Why You Should Avoid Low-cost Tablet PCs

Why You Should Avoid Low-cost Tablet PCs

We’re currently in the middle of the tablet PC revolution, and it seems like nearly everybody has an iPad, Playbook, Samsung tablet, or some other sort of tablet computer. If you want one for yourself, then you may have balked at the high price points. Who would pay $700 for something like that when there are tablets available for under $400?

While you may think you’re getting a bargain on a good tablet PC, you’re almost always better off paying a few hundred extra dollars for a higher end device. This lesson rings true throughout the world of computers: whether you’re buying a laptop, printer, keyboard, or mouse, buying a lower-end device will almost always come back to bite you.

Here are a few reasons you should consider paying a little extra for a premium tablet PC:

Don’t fall for the lower price point

Unless you’ve found a ridiculously good sale of a major tablet brand, a lower price point always means that the manufacturer has cut corners along the way. Cheaper components may have been used, less power may have been squeezed into the device, and the assembly could be shoddy and flimsy.

Ultimately, this means your cheap tablet PC won’t last for more than a year, and even if it does, it won’t be able to run the latest programs or provide the smooth, fast performance that people love to see in their tablet PCs.

To verify this, look at performance reviews for the tablet that you’re considering. Whether it’s cheap or expensive, you’ll easily be able to find tablet performance reviews and benchmarks online. In general, tablets at a lower price point perform far worse than tablets at a higher price point, and this performance difference may not be worth it to many users.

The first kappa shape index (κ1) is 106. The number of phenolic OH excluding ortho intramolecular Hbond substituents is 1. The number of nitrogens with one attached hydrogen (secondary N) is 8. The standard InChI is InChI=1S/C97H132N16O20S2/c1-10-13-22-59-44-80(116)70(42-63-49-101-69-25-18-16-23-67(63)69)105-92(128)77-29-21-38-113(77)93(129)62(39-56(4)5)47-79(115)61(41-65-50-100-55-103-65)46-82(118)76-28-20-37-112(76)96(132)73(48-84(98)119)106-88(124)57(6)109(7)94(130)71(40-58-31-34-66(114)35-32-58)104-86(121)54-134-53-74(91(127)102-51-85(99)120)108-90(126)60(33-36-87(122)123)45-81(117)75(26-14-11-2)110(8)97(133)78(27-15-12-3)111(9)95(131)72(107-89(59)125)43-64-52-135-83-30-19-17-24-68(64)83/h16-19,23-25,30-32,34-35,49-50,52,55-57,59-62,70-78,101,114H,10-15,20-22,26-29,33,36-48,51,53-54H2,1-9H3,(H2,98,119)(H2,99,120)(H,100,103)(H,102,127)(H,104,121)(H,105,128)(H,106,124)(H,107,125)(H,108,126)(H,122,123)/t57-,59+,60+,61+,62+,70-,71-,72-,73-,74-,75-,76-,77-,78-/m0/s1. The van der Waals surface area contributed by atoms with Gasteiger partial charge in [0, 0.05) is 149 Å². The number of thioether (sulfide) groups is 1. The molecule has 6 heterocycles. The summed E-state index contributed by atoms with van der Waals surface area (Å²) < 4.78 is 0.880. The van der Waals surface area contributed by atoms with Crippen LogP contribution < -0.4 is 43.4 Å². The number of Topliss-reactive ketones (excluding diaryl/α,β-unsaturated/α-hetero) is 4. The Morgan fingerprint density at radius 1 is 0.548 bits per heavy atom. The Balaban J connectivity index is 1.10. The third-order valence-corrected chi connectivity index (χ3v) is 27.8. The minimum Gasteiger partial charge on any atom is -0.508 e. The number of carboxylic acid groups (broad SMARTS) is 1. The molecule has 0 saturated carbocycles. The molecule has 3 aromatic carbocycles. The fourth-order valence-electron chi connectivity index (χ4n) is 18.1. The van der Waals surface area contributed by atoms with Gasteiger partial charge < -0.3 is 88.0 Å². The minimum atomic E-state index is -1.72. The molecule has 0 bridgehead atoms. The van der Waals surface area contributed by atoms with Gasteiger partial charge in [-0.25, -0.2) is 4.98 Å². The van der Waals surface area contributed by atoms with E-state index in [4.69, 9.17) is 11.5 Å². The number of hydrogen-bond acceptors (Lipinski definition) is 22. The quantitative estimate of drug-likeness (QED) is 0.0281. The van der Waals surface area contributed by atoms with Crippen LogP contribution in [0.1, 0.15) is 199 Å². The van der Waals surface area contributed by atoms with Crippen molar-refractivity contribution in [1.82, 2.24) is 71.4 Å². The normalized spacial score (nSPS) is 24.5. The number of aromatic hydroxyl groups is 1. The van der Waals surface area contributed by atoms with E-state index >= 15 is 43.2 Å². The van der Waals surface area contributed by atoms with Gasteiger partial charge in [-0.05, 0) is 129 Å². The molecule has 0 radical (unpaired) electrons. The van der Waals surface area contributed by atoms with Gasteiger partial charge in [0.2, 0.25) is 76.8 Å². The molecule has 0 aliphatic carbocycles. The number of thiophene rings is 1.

Tablet knockoffs can be dangerous

You may find a cheap knockoff tablet PC: it looks a lot like an iPad, but features none of Apple’s insignia. “Who cares?” you think to yourself. “I’m getting an iPad-like device at a fraction of the cost.”

The problem with knockoffs is that you miss out on most of the functionality of an actual tablet. You won’t be able to access the app marketplace, for example, which means that you are severely restricted in terms of fun, useful features.

Worse, some knockoff tablet PCs will feature access to a knockoff app market. Users often end up paying more money for the exact same applications, and sometimes, these applications could simply steal your information or not work at all.

Fuzzy screens

Tablet PCs are popular because they feature crystal clear displays and fantastic visuals. On many tablets, this is due to the HD graphics display, which comes in a resolution of either 1920x1080p or 1280x720p. On lower end tablets, this resolution shrinks down to a measly 800x400p, which is very far from HD.

To make matters worse, watching videos on popular sites like YouTube could be difficult, as the tablet may not feature the decoding abilities necessary to process that information. Even playing videos off an external device, or the tablet’s hard drive, could be problematic.

The bottom line

Buying a cheap tablet PC comes down to this: would you rather pay $800 for a good tablet that will last for 3 years, or $350 for a cheap tablet that will last for a year? If you can afford it, a premium tablet PC will easily make up for its cost differential in the long run.

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